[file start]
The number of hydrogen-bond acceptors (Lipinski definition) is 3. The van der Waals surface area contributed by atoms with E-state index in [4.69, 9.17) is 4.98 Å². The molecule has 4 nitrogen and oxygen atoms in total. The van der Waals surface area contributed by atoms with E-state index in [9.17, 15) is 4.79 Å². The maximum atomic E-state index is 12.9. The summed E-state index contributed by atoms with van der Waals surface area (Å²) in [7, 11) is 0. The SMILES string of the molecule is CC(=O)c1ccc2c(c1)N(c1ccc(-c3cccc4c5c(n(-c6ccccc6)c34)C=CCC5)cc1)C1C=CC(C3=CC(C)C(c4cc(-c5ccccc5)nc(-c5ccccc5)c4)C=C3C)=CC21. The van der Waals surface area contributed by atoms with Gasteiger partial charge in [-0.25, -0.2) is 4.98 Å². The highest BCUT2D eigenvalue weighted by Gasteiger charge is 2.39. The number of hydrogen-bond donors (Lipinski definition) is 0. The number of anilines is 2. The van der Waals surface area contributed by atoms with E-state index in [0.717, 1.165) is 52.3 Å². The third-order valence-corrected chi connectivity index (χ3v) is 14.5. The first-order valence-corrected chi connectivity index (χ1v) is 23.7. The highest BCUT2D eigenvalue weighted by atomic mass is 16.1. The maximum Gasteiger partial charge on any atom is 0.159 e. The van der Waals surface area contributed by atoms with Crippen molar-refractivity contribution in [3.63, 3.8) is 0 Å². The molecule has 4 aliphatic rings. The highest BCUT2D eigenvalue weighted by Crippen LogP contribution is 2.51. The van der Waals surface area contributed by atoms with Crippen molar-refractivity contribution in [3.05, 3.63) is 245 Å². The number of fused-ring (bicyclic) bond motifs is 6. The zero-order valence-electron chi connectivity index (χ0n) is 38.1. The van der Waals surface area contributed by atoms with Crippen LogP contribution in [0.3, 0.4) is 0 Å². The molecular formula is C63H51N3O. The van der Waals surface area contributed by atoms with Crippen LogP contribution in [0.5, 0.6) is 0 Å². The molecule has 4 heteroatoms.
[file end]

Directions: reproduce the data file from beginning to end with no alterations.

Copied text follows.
The number of hydrogen-bond acceptors (Lipinski definition) is 3. The van der Waals surface area contributed by atoms with E-state index in [4.69, 9.17) is 4.98 Å². The molecule has 4 nitrogen and oxygen atoms in total. The van der Waals surface area contributed by atoms with E-state index in [9.17, 15) is 4.79 Å². The maximum atomic E-state index is 12.9. The summed E-state index contributed by atoms with van der Waals surface area (Å²) in [7, 11) is 0. The SMILES string of the molecule is CC(=O)c1ccc2c(c1)N(c1ccc(-c3cccc4c5c(n(-c6ccccc6)c34)C=CCC5)cc1)C1C=CC(C3=CC(C)C(c4cc(-c5ccccc5)nc(-c5ccccc5)c4)C=C3C)=CC21. The van der Waals surface area contributed by atoms with Gasteiger partial charge in [-0.25, -0.2) is 4.98 Å². The highest BCUT2D eigenvalue weighted by Gasteiger charge is 2.39. The number of hydrogen-bond donors (Lipinski definition) is 0. The number of anilines is 2. The van der Waals surface area contributed by atoms with E-state index in [0.717, 1.165) is 52.3 Å². The third-order valence-corrected chi connectivity index (χ3v) is 14.5. The first-order valence-corrected chi connectivity index (χ1v) is 23.7. The highest BCUT2D eigenvalue weighted by atomic mass is 16.1. The maximum Gasteiger partial charge on any atom is 0.159 e. The van der Waals surface area contributed by atoms with Crippen molar-refractivity contribution in [3.63, 3.8) is 0 Å². The molecule has 4 aliphatic rings. The highest BCUT2D eigenvalue weighted by Crippen LogP contribution is 2.51. The van der Waals surface area contributed by atoms with Crippen molar-refractivity contribution in [3.05, 3.63) is 245 Å². The number of fused-ring (bicyclic) bond motifs is 6. The zero-order valence-electron chi connectivity index (χ0n) is 38.1. The van der Waals surface area contributed by atoms with Crippen LogP contribution in [0.3, 0.4) is 0 Å². The molecular formula is C63H51N3O. The van der Waals surface area contributed by atoms with Crippen LogP contribution in [0.5, 0.6) is 0 Å². The molecule has 4 heteroatoms.